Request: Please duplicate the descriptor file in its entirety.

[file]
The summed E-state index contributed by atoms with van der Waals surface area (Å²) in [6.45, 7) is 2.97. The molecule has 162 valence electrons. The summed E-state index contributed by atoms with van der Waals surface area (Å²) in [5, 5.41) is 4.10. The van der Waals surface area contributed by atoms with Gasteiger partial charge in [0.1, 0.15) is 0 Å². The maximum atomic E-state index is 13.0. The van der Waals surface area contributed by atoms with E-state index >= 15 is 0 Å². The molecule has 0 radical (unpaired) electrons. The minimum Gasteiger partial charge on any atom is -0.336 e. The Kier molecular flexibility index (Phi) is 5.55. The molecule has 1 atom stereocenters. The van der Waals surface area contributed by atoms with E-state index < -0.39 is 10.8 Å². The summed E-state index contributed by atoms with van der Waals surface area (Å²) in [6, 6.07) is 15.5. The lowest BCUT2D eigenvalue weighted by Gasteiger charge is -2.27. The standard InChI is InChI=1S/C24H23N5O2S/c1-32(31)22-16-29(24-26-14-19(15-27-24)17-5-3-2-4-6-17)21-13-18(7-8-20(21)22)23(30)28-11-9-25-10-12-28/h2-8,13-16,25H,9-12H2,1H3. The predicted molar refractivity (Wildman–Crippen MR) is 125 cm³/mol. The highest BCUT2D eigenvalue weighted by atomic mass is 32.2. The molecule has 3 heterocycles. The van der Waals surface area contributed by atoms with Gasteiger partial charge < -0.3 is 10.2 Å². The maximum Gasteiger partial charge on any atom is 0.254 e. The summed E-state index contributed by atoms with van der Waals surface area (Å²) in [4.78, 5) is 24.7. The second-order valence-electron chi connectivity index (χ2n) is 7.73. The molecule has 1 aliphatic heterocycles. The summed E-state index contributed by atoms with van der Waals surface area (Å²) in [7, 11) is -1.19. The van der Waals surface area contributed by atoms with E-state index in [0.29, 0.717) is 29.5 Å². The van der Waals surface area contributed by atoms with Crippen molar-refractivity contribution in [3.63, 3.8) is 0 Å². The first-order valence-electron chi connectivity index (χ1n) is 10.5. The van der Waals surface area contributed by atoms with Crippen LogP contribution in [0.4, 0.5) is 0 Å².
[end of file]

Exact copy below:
The summed E-state index contributed by atoms with van der Waals surface area (Å²) in [6.45, 7) is 2.97. The molecule has 162 valence electrons. The summed E-state index contributed by atoms with van der Waals surface area (Å²) in [5, 5.41) is 4.10. The van der Waals surface area contributed by atoms with Gasteiger partial charge in [0.1, 0.15) is 0 Å². The maximum atomic E-state index is 13.0. The van der Waals surface area contributed by atoms with E-state index >= 15 is 0 Å². The molecule has 0 radical (unpaired) electrons. The minimum Gasteiger partial charge on any atom is -0.336 e. The Kier molecular flexibility index (Phi) is 5.55. The molecule has 1 atom stereocenters. The van der Waals surface area contributed by atoms with E-state index < -0.39 is 10.8 Å². The summed E-state index contributed by atoms with van der Waals surface area (Å²) in [6, 6.07) is 15.5. The lowest BCUT2D eigenvalue weighted by Gasteiger charge is -2.27. The standard InChI is InChI=1S/C24H23N5O2S/c1-32(31)22-16-29(24-26-14-19(15-27-24)17-5-3-2-4-6-17)21-13-18(7-8-20(21)22)23(30)28-11-9-25-10-12-28/h2-8,13-16,25H,9-12H2,1H3. The predicted molar refractivity (Wildman–Crippen MR) is 125 cm³/mol. The highest BCUT2D eigenvalue weighted by atomic mass is 32.2. The molecule has 3 heterocycles. The van der Waals surface area contributed by atoms with Gasteiger partial charge < -0.3 is 10.2 Å². The maximum Gasteiger partial charge on any atom is 0.254 e. The summed E-state index contributed by atoms with van der Waals surface area (Å²) in [4.78, 5) is 24.7. The second-order valence-electron chi connectivity index (χ2n) is 7.73. The molecule has 1 aliphatic heterocycles. The summed E-state index contributed by atoms with van der Waals surface area (Å²) in [7, 11) is -1.19. The van der Waals surface area contributed by atoms with E-state index in [0.29, 0.717) is 29.5 Å². The van der Waals surface area contributed by atoms with Crippen molar-refractivity contribution in [3.63, 3.8) is 0 Å². The first-order valence-electron chi connectivity index (χ1n) is 10.5. The van der Waals surface area contributed by atoms with Crippen LogP contribution in [0.4, 0.5) is 0 Å².